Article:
True enough, my first order of this unique looking product, which wasn’t very unique, but it was different enough back then. Out of 500 units, I had about 10% of them were defective. I had to basically can the rest of that. Fortunately, I have ordered another 500 basically, because the supplier had misunderstood me about their original design. That turned out to sell okay. I didn’t have the same flaws. I got off the mark, but it was a rocky start. That’s partly because my training didn’t tell me anything about how to source from China. If you’re getting any training from anyone, the first thing is to make sure you know how that works.
We’ve had other Amazon sellers on the podcast, mostly in the US. You’re in Europe. What should people know about running an Amazon business in the UK that they might be harder or it might be different than someone located in the US?Sometimes people are disappointed when they hire somebody, but if you dig a bit deeper, it's because they manage them badly. Click To Tweet
First of all, you shouldn’t assume that you should sell in the UK. A lot of people do and do it successfully. A lot of people also sell in the US. If you’re getting stuff made in China, which is if you’re selling hard goods so it doesn’t go on or in your body. Topicals or consumables, it’s mostly going to be made in China. There’s a whole huge area around the China-US trade wars. If you want to get into that, I have my opinions. Broadly speaking, it’s going to be made in the Far East probably. From that point of view, if you’re importing into the UK or into the USA, it takes about the same time. It’s about the same amount of hassle. Even with the import taxes, it’s probably not going to be as expensive as VAT, which is you have to pay on imports if you’re importing to the UK.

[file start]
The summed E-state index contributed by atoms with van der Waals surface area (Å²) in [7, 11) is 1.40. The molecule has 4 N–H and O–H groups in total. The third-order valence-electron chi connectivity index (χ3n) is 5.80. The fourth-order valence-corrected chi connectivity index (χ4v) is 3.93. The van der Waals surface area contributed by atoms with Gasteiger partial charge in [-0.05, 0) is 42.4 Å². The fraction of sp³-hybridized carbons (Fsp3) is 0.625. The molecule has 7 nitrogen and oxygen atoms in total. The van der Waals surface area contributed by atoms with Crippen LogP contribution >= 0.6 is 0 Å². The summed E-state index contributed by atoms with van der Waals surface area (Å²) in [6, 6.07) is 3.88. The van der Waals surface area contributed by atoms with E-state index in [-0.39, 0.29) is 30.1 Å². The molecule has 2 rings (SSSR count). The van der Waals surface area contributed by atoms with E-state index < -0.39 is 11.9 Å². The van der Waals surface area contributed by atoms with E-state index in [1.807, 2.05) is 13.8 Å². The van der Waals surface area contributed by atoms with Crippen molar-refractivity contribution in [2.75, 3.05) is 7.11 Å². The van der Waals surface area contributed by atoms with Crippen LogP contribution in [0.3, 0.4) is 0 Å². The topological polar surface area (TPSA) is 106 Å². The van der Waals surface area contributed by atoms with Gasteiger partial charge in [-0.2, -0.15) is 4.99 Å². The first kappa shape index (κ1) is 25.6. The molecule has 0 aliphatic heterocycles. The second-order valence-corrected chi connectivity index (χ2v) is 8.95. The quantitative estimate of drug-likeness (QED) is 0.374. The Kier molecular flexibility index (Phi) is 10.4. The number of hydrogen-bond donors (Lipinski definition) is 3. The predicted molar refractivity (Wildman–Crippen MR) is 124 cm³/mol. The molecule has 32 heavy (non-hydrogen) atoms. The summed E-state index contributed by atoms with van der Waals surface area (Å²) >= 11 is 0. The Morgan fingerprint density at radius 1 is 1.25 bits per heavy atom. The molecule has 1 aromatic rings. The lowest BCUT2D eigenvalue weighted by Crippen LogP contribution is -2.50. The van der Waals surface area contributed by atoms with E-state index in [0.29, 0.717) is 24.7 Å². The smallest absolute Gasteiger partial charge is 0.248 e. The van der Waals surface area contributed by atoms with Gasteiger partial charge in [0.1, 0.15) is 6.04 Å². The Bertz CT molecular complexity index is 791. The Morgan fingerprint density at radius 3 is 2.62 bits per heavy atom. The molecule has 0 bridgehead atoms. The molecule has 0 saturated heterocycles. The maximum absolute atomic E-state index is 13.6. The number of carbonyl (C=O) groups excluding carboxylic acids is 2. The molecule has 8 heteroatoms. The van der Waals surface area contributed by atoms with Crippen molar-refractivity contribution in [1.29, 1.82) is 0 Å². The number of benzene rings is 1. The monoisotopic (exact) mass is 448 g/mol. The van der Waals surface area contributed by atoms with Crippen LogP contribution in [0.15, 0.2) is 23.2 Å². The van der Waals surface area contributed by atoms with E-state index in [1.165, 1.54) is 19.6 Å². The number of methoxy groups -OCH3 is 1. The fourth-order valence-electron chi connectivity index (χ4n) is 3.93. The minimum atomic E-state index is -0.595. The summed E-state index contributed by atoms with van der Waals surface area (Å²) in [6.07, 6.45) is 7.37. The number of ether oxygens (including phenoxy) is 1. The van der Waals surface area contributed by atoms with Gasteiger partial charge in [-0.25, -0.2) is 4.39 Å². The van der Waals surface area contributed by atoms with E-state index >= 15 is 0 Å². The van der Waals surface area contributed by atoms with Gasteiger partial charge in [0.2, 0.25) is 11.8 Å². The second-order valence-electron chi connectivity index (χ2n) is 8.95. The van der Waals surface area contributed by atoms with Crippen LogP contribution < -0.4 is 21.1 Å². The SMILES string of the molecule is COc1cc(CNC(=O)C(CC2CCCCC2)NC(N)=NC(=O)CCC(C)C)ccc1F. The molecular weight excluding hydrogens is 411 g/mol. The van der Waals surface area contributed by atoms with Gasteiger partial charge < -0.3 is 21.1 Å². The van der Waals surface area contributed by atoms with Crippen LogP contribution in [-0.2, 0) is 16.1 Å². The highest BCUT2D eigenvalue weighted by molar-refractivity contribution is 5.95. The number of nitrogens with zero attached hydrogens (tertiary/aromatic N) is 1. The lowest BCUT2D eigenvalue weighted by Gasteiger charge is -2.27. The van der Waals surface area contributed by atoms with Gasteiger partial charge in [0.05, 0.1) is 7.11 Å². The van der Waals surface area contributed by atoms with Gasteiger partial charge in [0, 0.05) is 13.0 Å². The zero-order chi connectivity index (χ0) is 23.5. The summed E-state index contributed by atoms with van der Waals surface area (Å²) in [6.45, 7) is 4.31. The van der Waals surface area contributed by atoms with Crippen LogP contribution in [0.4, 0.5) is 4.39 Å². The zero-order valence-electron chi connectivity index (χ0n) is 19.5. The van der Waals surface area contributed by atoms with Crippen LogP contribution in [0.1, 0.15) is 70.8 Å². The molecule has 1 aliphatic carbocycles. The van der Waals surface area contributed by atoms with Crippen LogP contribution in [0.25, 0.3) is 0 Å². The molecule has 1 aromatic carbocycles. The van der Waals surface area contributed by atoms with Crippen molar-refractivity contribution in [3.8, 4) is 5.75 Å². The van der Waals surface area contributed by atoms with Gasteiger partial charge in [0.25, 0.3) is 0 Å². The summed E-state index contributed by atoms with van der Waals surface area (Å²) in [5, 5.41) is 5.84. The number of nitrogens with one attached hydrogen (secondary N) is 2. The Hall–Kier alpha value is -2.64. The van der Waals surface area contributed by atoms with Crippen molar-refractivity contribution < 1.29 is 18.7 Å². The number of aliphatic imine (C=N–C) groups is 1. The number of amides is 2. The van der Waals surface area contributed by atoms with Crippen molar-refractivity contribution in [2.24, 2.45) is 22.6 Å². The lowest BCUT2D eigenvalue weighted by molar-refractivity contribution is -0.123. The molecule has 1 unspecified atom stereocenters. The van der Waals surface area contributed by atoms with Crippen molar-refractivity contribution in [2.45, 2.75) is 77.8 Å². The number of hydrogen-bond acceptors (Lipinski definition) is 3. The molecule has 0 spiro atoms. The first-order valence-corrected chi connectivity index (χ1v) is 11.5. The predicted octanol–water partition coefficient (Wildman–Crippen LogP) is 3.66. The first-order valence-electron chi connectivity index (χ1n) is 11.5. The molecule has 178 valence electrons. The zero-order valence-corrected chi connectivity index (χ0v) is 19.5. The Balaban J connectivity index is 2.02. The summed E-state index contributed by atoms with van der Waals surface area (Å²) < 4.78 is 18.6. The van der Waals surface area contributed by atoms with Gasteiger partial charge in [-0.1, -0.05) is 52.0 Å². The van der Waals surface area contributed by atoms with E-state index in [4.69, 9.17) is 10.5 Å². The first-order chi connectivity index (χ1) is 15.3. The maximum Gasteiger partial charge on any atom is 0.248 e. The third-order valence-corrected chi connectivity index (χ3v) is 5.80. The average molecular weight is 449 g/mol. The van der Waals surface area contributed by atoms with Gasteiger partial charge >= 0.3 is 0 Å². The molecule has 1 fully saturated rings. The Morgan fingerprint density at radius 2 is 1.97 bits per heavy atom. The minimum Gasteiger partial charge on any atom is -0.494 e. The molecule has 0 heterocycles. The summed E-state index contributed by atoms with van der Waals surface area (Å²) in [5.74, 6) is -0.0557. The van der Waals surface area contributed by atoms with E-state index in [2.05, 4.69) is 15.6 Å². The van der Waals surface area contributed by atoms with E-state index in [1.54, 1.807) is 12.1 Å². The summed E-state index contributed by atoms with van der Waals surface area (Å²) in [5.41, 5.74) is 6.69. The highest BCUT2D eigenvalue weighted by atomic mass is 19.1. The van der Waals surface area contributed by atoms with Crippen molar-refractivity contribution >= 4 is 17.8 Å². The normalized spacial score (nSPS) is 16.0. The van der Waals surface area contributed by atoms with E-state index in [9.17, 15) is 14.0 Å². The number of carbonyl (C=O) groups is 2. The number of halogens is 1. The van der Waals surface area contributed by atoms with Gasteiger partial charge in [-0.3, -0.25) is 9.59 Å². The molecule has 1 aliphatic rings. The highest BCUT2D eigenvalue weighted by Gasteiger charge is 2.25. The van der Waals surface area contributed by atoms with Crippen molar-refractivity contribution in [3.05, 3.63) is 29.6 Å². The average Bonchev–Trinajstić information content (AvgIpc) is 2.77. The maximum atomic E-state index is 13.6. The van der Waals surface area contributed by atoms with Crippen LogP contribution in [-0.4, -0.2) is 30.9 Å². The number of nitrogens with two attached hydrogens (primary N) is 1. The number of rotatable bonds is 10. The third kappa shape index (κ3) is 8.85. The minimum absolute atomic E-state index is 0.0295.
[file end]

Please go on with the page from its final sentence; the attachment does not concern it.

A lot of the time it makes sense to import to the USA. It’s not vastly different, but you have to go through a couple of hoops that US-based people wouldn’t. You have to deal with a warehouse out there, which is one of the differences. If you’re a US-based and you’re selling in the US, you can get that stuff delivered to your house the first time and inspect it. It forces you to outsource that, which I don’t think is a bad thing because it forces you to not physically do stuff that is low-value tasks anyway. That’s the first thing I would say. Don’t assume you have to sell in the UK. You can sell in the US, but you’re going to have to use people on the ground. Apart from that, I don’t think it’s different. This is an incredibly international business. You can literally be anywhere on the planet with a laptop and a Wi-Fi connection.
Let’s talk about outsourcing because you mentioned it. Who was your first hire and how did that go?